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Keeping one's thought and environment garbage-free

A Christian Science perspective.

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Scientists estimate that millions of pounds of debris wind up in the oceans every year, and much of it is trapped in the swirling currents of what's known as the Great Pacific Garbage Patch – the world's biggest landfill. Some estimate it to be twice the size of Texas, with most of the debris consisting of small plastic particles that lie at or just below the surface of the water.

Obviously this growing environmental hazard needs to be dealt with, although no one is quite sure what to do. One of the questions people often ask is, "How did this happen?" Perhaps part of the problem is an "out of sight, out of mind" phenomenon. The vastness of the world's oceans is incomprehensible. They're far away and out of consciousness. Garbage is thrown into the ocean, boxes fall off a freighter, only to end up at this confluence of currents.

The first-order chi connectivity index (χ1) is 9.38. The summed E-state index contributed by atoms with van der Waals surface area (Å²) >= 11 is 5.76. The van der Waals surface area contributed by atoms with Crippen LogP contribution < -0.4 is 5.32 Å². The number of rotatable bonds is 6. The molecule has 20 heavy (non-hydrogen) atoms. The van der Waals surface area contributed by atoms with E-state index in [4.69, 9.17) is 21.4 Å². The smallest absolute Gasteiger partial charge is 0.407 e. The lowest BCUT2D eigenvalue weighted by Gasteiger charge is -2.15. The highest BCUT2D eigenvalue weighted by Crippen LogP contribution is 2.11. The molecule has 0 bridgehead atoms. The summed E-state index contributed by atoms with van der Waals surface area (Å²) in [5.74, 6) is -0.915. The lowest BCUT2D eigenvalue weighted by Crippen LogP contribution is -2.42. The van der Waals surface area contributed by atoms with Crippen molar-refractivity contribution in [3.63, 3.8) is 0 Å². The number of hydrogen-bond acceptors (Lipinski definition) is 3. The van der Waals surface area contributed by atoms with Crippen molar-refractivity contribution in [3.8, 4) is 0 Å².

It could seem simple either to ignore the problem (because it is way out there in mid-ocean) or hope for international programs or human innovation to find a solution – sometime down the line. But while we should expect and demand a cleaner ocean, real change begins first in thought. For the spiritual thinker, the Great Pacific Garbage Patch is a signal for prayer – and a reminder that what one holds in consciousness can't be too far from experience. Prayer in support of a solution can begin with taking stock of one's own mental household, including bringing to the surface what could be called "mental garbage buildup."

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